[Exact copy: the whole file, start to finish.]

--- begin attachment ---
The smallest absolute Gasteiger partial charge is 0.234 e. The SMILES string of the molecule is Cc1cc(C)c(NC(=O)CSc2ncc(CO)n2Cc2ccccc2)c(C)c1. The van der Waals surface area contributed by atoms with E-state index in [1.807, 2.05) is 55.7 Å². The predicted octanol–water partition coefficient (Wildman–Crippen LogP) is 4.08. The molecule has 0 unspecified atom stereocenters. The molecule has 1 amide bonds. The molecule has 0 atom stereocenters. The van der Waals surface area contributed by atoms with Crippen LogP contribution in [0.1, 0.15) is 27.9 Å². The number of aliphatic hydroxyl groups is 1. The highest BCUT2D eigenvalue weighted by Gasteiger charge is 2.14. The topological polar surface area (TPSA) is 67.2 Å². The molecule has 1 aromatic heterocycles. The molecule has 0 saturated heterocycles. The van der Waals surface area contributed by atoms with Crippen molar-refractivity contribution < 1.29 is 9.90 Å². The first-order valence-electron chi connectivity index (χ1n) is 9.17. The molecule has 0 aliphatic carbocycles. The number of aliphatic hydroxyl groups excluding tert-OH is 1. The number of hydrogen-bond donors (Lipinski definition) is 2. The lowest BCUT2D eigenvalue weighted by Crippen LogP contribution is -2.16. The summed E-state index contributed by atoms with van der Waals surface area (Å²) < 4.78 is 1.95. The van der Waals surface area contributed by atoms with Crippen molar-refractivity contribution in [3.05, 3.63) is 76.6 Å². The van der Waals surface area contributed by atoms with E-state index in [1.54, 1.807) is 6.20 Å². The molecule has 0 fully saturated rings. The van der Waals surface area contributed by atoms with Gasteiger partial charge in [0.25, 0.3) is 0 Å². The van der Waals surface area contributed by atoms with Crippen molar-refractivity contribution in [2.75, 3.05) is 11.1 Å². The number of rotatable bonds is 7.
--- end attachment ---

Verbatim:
The smallest absolute Gasteiger partial charge is 0.234 e. The SMILES string of the molecule is Cc1cc(C)c(NC(=O)CSc2ncc(CO)n2Cc2ccccc2)c(C)c1. The van der Waals surface area contributed by atoms with E-state index in [1.807, 2.05) is 55.7 Å². The predicted octanol–water partition coefficient (Wildman–Crippen LogP) is 4.08. The molecule has 0 unspecified atom stereocenters. The molecule has 1 amide bonds. The molecule has 0 atom stereocenters. The van der Waals surface area contributed by atoms with Crippen LogP contribution in [0.1, 0.15) is 27.9 Å². The number of aliphatic hydroxyl groups is 1. The highest BCUT2D eigenvalue weighted by Gasteiger charge is 2.14. The topological polar surface area (TPSA) is 67.2 Å². The molecule has 1 aromatic heterocycles. The molecule has 0 saturated heterocycles. The van der Waals surface area contributed by atoms with Crippen molar-refractivity contribution < 1.29 is 9.90 Å². The first-order valence-electron chi connectivity index (χ1n) is 9.17. The molecule has 0 aliphatic carbocycles. The number of aliphatic hydroxyl groups excluding tert-OH is 1. The number of hydrogen-bond donors (Lipinski definition) is 2. The lowest BCUT2D eigenvalue weighted by Crippen LogP contribution is -2.16. The summed E-state index contributed by atoms with van der Waals surface area (Å²) < 4.78 is 1.95. The van der Waals surface area contributed by atoms with Crippen molar-refractivity contribution in [3.05, 3.63) is 76.6 Å². The van der Waals surface area contributed by atoms with E-state index in [1.54, 1.807) is 6.20 Å². The molecule has 0 fully saturated rings. The van der Waals surface area contributed by atoms with Gasteiger partial charge in [0.25, 0.3) is 0 Å². The van der Waals surface area contributed by atoms with Crippen molar-refractivity contribution in [2.75, 3.05) is 11.1 Å². The number of rotatable bonds is 7.